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DDB Yellow Paper, "Just Stop"

DDB Yellow Paper, "Just Stop"

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Published by Weave
It's the end of 2010, and a majority of companies have ventured into social media as a publishing channel. Yet many aren't seeing the results they'd hoped for. That's because of the approach.

This whitepaper explores the concept of Engagement, Influence and Activation as end goals to corporate social media, not as a publishing channel but as a way to better connect, share and interact with your markets.
It's the end of 2010, and a majority of companies have ventured into social media as a publishing channel. Yet many aren't seeing the results they'd hoped for. That's because of the approach.

This whitepaper explores the concept of Engagement, Influence and Activation as end goals to corporate social media, not as a publishing channel but as a way to better connect, share and interact with your markets.

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Published by: Weave on Dec 04, 2010
Copyright:Attribution Non-commercial

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05/23/2011

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The YellowPapers Series
 
 Are you publishingusing social media? Just stop.
We think it’s time for a new approach.
 
2
 
2 Are you publishing using social media? The  Yellow Paper Series
Ouradviceis to STOP.
While many marketing organizations have embraced social media as anadditional outbound marketing channel, they aren’t quite seeing the resultsthey were hoping for. We think it’s time for a new approach.
Has your organization ventured into social media marketing? Have you set up a Twitteraccount? A Facebook fan page for your offering? Or have you posted some YouTubevideos? Are you brainstorming ways to add new fans? Tweeting “exclusive offers”? Shifting yourstaff around in order to support these new efforts? And do your social media efforts feel like an “add-on” — yet another time-intensiveactivity on your already overwhelming marketing task list?Our advice is to STOP. Stop and rethink your approach to social media with a newperspective. Rather than focusing on being on more sites, adding fans or gettingcomments, instead zero in on ideas for engagement, inuence and activation — andthat all-important lever, trust.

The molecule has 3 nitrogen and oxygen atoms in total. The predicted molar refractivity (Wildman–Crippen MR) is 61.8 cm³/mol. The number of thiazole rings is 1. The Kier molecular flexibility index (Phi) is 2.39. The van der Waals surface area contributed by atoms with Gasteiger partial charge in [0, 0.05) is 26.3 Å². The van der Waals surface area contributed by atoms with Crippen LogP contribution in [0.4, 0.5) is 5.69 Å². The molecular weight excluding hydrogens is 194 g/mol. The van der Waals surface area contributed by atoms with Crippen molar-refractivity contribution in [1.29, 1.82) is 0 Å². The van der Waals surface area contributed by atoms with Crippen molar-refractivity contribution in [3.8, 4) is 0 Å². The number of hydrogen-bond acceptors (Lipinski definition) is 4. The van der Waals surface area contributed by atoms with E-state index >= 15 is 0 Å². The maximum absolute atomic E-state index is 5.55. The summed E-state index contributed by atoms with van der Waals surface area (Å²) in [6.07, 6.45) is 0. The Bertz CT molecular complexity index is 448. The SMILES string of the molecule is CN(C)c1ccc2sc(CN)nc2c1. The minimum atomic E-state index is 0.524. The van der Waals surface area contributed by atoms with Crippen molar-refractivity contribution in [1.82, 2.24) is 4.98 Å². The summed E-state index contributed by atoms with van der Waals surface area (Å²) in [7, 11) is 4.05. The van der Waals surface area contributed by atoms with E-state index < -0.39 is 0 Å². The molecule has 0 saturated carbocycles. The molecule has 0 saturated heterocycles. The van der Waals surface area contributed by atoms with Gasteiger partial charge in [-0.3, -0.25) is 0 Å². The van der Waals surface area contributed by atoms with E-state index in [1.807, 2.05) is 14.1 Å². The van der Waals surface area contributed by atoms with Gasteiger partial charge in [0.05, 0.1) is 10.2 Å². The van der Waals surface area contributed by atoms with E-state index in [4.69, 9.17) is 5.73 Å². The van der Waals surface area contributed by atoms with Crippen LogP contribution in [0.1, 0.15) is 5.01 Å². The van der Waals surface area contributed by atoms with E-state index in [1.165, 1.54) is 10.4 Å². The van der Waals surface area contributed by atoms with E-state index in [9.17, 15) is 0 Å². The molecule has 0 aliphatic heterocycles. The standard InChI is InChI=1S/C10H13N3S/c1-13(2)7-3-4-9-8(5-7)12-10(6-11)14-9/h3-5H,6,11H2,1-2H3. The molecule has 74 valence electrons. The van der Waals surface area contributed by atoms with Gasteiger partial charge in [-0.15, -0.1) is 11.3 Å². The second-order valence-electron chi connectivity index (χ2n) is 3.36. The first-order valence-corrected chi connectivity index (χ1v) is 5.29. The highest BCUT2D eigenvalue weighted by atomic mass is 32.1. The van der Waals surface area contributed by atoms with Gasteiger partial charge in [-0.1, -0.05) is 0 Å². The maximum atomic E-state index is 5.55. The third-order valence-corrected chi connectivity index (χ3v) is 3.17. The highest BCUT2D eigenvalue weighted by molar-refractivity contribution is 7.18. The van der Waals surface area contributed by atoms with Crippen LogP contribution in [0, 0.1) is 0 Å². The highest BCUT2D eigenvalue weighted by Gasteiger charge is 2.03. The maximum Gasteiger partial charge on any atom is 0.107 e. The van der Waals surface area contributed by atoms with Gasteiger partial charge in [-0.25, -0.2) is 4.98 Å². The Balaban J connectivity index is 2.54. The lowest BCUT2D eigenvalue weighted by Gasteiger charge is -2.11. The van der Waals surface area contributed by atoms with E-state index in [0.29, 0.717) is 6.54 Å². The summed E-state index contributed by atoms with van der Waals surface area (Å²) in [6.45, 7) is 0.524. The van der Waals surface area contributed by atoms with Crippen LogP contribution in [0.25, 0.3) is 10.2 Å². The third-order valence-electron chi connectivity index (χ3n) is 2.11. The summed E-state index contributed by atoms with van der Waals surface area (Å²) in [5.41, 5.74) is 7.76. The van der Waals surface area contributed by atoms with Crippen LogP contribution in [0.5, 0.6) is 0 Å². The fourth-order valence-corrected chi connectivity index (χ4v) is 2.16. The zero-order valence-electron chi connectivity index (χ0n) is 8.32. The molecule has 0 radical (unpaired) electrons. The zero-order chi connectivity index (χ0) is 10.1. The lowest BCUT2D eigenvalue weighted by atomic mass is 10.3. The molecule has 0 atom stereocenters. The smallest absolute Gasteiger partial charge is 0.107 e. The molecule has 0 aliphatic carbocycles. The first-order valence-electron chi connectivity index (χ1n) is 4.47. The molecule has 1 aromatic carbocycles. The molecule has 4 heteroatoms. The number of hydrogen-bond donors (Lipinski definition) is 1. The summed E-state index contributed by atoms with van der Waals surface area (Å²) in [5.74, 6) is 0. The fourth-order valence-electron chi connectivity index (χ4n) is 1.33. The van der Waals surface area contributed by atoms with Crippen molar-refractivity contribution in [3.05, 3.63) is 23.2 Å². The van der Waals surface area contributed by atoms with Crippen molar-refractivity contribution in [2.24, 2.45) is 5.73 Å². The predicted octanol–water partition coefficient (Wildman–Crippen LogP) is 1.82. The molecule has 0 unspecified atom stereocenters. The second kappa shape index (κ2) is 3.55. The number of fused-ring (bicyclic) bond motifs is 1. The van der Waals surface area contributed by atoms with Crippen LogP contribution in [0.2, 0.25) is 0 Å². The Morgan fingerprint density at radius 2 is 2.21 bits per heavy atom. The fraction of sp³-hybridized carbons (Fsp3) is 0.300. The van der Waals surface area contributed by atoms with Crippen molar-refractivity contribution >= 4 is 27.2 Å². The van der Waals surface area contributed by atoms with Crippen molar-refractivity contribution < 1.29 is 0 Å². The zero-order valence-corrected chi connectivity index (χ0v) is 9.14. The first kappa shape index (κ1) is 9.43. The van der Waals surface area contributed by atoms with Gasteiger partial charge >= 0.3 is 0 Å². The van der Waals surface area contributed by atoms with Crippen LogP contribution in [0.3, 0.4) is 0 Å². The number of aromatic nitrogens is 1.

3 Are you publishing using social media? The YellowPaper Series
The realities of marketing and social media
 The global economy, although showing signs of improvement, continues to challengemarketing teams. Staffs have been cut, and then cut again. Program budgets have beenslashed repeatedly, and clients tell us they pride themselves on nding superhuman waysto squeeze results out of a fraction of their past allocations. Marketing directors work longhours, trying to juggle PR efforts, direct-mail campaigns, trade shows, websites and emailblasts. BlackBerrys are checked as soon as the alarm clock sounds; days are packedwith back-to-back meetings, and evenings and weekends evaporate as marketers usethe time to actually do the work they can’t get to during the workday.Because of this unrelenting focus on cost-cutting, social media has attracted the interestof the marketing profession with its promise of inexpensive reach and widespreadcustomer advocacy. Social marketing conferences have been attracting large audiencesover the past few years, and case studies demonstrate social media’s tremendouspromise. Yet many marketers report mixed results from their social media efforts: A company video didn’t go “viral,” a corporate blog got few if any comments, or a fanpage is only drawing marginal interest, for example.
The reason for this is the approach.
Eric Weaver, Director of Digital Strategy DDB Canada,
is a digital marketing veteran whohas helped major brands build and extend their marketing efforts using digital and socialchannels. Since starting his marketing career in 1991 at America Online, Eric has provideddigital counsel to numerous organizations, including Brita, the Clinton administration,De Beers, eBay, Ford, GE, Intel, Johnson & Johnson, Kraft Foods, Lincoln, Mattel, theMayo Clinic, Microsoft, Procter & Gamble, RCA, the US Postal Service, and many others.Eric speaks regularly on social marketing and social good, and has been quoted in
 Ad  Age, BusinessWeek, Fortune, Hoover’s, The Seattle Times
and
The Washington Post
.He was recently awarded the Brand Leadership Award for his work over the years by theWorld Brand Congress in Mumbai, India. He lives in Seattle, Washington.
Social media hasattracted the interestof the marketingprofession with itspromise of inexpensivereach and widespreadcustomer advocacy.

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